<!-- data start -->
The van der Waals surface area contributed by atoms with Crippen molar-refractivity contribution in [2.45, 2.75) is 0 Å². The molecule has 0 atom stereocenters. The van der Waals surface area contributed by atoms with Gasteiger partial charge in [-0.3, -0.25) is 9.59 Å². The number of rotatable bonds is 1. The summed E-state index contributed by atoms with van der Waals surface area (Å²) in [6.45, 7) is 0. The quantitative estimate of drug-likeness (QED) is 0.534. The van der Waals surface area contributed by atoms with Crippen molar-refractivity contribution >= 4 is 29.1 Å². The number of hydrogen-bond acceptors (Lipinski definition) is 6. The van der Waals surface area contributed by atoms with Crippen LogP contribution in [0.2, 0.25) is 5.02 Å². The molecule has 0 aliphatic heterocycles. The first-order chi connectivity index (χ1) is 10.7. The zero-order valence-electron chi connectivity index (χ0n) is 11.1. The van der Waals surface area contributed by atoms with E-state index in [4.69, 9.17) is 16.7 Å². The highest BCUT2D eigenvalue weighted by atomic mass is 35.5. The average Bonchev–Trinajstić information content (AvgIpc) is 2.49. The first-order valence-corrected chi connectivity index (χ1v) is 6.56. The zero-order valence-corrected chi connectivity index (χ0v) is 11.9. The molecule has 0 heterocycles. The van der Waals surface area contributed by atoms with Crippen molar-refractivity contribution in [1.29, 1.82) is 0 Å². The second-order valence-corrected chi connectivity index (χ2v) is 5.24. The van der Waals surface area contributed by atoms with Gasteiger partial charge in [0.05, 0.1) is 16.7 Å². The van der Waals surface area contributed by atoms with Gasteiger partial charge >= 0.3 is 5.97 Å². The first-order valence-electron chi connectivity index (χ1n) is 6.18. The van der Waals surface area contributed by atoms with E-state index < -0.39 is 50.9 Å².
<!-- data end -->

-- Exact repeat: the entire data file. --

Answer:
The van der Waals surface area contributed by atoms with Crippen molar-refractivity contribution in [2.45, 2.75) is 0 Å². The molecule has 0 atom stereocenters. The van der Waals surface area contributed by atoms with Gasteiger partial charge in [-0.3, -0.25) is 9.59 Å². The number of rotatable bonds is 1. The summed E-state index contributed by atoms with van der Waals surface area (Å²) in [6.45, 7) is 0. The quantitative estimate of drug-likeness (QED) is 0.534. The van der Waals surface area contributed by atoms with Crippen molar-refractivity contribution >= 4 is 29.1 Å². The number of hydrogen-bond acceptors (Lipinski definition) is 6. The van der Waals surface area contributed by atoms with Crippen LogP contribution in [0.2, 0.25) is 5.02 Å². The molecule has 0 aliphatic heterocycles. The first-order chi connectivity index (χ1) is 10.7. The zero-order valence-electron chi connectivity index (χ0n) is 11.1. The van der Waals surface area contributed by atoms with E-state index in [4.69, 9.17) is 16.7 Å². The highest BCUT2D eigenvalue weighted by atomic mass is 35.5. The average Bonchev–Trinajstić information content (AvgIpc) is 2.49. The first-order valence-corrected chi connectivity index (χ1v) is 6.56. The zero-order valence-corrected chi connectivity index (χ0v) is 11.9. The molecule has 0 heterocycles. The van der Waals surface area contributed by atoms with Crippen molar-refractivity contribution in [1.29, 1.82) is 0 Å². The second-order valence-corrected chi connectivity index (χ2v) is 5.24. The van der Waals surface area contributed by atoms with Gasteiger partial charge in [0.05, 0.1) is 16.7 Å². The van der Waals surface area contributed by atoms with Gasteiger partial charge >= 0.3 is 5.97 Å². The first-order valence-electron chi connectivity index (χ1n) is 6.18. The van der Waals surface area contributed by atoms with E-state index < -0.39 is 50.9 Å².